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In October 2017, I visited various communities in Tacloban, Philippines to see the Post-Haiyan Self-Recovery Housing Programme. This was one of the visits that took place to help decide the winners of the World Habitat Awards 2017. The programme coordinated by CARE Philippines helped people in remote areas of the country rebuild their houses after they were destroyed by the super- typhoon Haiyan in 2013. Haiyan was the strongest and most destructive typhoon ever recorded. Instead of relocating people or building new houses, this programme provided kits and training so that people could rebuild their own homes. The project helped 15,500 families rebuild their homes.

After our 24-hour journey from the UK we arrived into Tacloban airport on the island of Leyte in the Philippines. The airport was fully functioning with frequent flights in and out of the island but what really struck me was the airport building – it was slightly damaged and looked under construction. It symbolised exactly what had happened to this area of the Philippines following the biggest typhoon to hit the world.  They had bounced back, they hadn’t let Haiyan defeat them but there were stark reminders of what had happened.

We were picked up by CARE Philippines who took us to our hotel into Tacloban centre. On the journey we got to see the context, the roads, the buildings – the whole area. There were lots of people, lots of children and houses that doubled up as people’s livelihoods such as shops.

Significant places were pointed out to us – like the sports stadium which had been selected as a safe place for people to go to during typhoon Haiyan. However, the surge was so powerful that it caused massive flooding leading to drowning. I started to understand the unexpected and unpredictable force of Haiyan. Everyone had been vulnerable to its powerful forces.

I really got to understand the impact of Haiyan through the time I spent with a lady called Minet. Minet is a mother, a grandmother, a friend to many people. She loves singing. She loves people. She loves life. Minet works as the Executive Director at LCDE, a disaster response non-government organisation. They were used to dealing with disasters and had prepared for the typhoon, but they did not expect the mass destruction Haiyan caused. Minet was from one of the many organisations that worked with CARE to help thousands of others get back to some sort of reality. She was on the ground in Tacloban working in partnership with CARE to distribute toolkits, food and advice to communities affected by the typhoon.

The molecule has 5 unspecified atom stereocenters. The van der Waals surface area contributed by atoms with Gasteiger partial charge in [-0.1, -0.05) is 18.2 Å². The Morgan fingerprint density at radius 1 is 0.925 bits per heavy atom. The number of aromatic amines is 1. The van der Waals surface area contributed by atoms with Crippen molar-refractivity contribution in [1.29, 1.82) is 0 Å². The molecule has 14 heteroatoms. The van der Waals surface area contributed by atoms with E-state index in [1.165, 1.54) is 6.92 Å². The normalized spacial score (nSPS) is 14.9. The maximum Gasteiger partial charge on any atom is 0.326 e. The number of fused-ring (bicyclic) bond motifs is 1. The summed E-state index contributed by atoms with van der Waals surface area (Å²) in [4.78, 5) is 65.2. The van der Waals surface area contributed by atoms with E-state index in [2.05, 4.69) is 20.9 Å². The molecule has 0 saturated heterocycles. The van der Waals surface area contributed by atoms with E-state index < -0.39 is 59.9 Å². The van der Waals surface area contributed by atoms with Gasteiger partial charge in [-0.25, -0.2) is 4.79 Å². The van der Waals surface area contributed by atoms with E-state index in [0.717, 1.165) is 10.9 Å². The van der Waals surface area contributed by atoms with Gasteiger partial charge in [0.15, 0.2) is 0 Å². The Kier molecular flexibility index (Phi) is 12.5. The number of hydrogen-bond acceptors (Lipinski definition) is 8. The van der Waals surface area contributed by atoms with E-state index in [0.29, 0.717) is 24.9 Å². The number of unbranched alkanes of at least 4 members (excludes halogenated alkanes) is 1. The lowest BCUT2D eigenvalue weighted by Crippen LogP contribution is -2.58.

She had lost her home. She had lost her office. She had seen complete devastation to the place she called home. She slept in a make shift tent whilst the rebuilding of her home took place. But she helped other people build back their lives. This gave her empowerment at a time when she felt so fragile. It’s people helping people.

During my visit to Tacloban I got to meet the communities who benefited from the CARE Philippines programme, one of which was located in rural mountains. It was the longest steepest drive I have ever been on. For me it felt like these people were a million miles away from anyone else. They were a community very hard to reach even in good weather. However, Minet knew this community from her everyday work so she knew even straight after Haiyan that these people could be reached and helped. The landslides and typhoon damage meant that this community needed the support from CARE to be able to eat, bring up their families and rebuild their homes.

Minet and her organisation is an example of why this project is so innovative. CARE had enabled local people in the know to react quickly and help create better housing by training communities to build back their houses safer. And the project continued to help people after the houses were rebuilt. Communities received livelihood assistance. This has been used in different ways by different communities. In one village where almost all the villagers worked in rice farming the funds had been combined to buy a rice mill.  This enabled them to make more money from the rice they grew. In other villages funds were used to provide further education for young people.

We were told that without help, communities would have rebuilt their own homes, but they would probably have done it more slowly, been less safe and poorer as a result.

I was so inspired by the positivity and resilience of the people living in Tacloban. Losing everything had meant they needed to rebuild everything. These people haven’t just rebuilt a make-shift house, they have created homes, lives and a future for all. They have also shown that there is a solution to a severe problem. And I am sure they can inspire people everywhere!


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